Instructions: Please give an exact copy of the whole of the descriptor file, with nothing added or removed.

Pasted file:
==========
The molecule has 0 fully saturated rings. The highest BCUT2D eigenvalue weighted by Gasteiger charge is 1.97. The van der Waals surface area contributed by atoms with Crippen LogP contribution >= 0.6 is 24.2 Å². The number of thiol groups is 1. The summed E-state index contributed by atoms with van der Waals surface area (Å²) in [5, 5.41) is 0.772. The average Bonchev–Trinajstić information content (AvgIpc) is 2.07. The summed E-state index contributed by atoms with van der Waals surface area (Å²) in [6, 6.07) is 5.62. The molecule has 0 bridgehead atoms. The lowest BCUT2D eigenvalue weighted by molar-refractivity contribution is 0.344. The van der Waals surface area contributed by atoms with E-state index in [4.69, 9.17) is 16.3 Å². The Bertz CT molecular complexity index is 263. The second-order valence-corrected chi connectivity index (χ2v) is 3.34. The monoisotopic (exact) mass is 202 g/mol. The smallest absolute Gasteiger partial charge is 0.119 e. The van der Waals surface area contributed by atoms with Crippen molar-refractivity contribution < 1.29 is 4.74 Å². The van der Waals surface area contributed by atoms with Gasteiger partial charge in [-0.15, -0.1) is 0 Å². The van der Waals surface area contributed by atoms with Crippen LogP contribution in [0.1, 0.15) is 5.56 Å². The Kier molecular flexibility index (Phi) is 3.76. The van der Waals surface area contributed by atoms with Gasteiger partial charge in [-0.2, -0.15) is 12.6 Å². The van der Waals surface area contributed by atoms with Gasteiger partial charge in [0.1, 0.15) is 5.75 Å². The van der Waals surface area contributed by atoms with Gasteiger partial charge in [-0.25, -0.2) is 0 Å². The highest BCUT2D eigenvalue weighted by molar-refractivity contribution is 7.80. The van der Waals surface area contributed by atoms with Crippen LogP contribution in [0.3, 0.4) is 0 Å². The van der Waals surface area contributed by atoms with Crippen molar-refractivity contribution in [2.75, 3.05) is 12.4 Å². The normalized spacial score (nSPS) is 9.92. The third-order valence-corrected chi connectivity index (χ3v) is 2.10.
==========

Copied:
The molecule has 0 fully saturated rings. The highest BCUT2D eigenvalue weighted by Gasteiger charge is 1.97. The van der Waals surface area contributed by atoms with Crippen LogP contribution >= 0.6 is 24.2 Å². The number of thiol groups is 1. The summed E-state index contributed by atoms with van der Waals surface area (Å²) in [5, 5.41) is 0.772. The average Bonchev–Trinajstić information content (AvgIpc) is 2.07. The summed E-state index contributed by atoms with van der Waals surface area (Å²) in [6, 6.07) is 5.62. The molecule has 0 bridgehead atoms. The lowest BCUT2D eigenvalue weighted by molar-refractivity contribution is 0.344. The van der Waals surface area contributed by atoms with E-state index in [4.69, 9.17) is 16.3 Å². The Bertz CT molecular complexity index is 263. The second-order valence-corrected chi connectivity index (χ2v) is 3.34. The monoisotopic (exact) mass is 202 g/mol. The smallest absolute Gasteiger partial charge is 0.119 e. The van der Waals surface area contributed by atoms with Crippen molar-refractivity contribution < 1.29 is 4.74 Å². The van der Waals surface area contributed by atoms with Gasteiger partial charge in [-0.15, -0.1) is 0 Å². The van der Waals surface area contributed by atoms with Crippen LogP contribution in [0.1, 0.15) is 5.56 Å². The Kier molecular flexibility index (Phi) is 3.76. The van der Waals surface area contributed by atoms with Gasteiger partial charge in [-0.2, -0.15) is 12.6 Å². The van der Waals surface area contributed by atoms with Gasteiger partial charge in [0.1, 0.15) is 5.75 Å². The van der Waals surface area contributed by atoms with Gasteiger partial charge in [-0.25, -0.2) is 0 Å². The highest BCUT2D eigenvalue weighted by molar-refractivity contribution is 7.80. The van der Waals surface area contributed by atoms with Crippen LogP contribution in [0.3, 0.4) is 0 Å². The van der Waals surface area contributed by atoms with Crippen molar-refractivity contribution in [2.75, 3.05) is 12.4 Å². The normalized spacial score (nSPS) is 9.92. The third-order valence-corrected chi connectivity index (χ3v) is 2.10.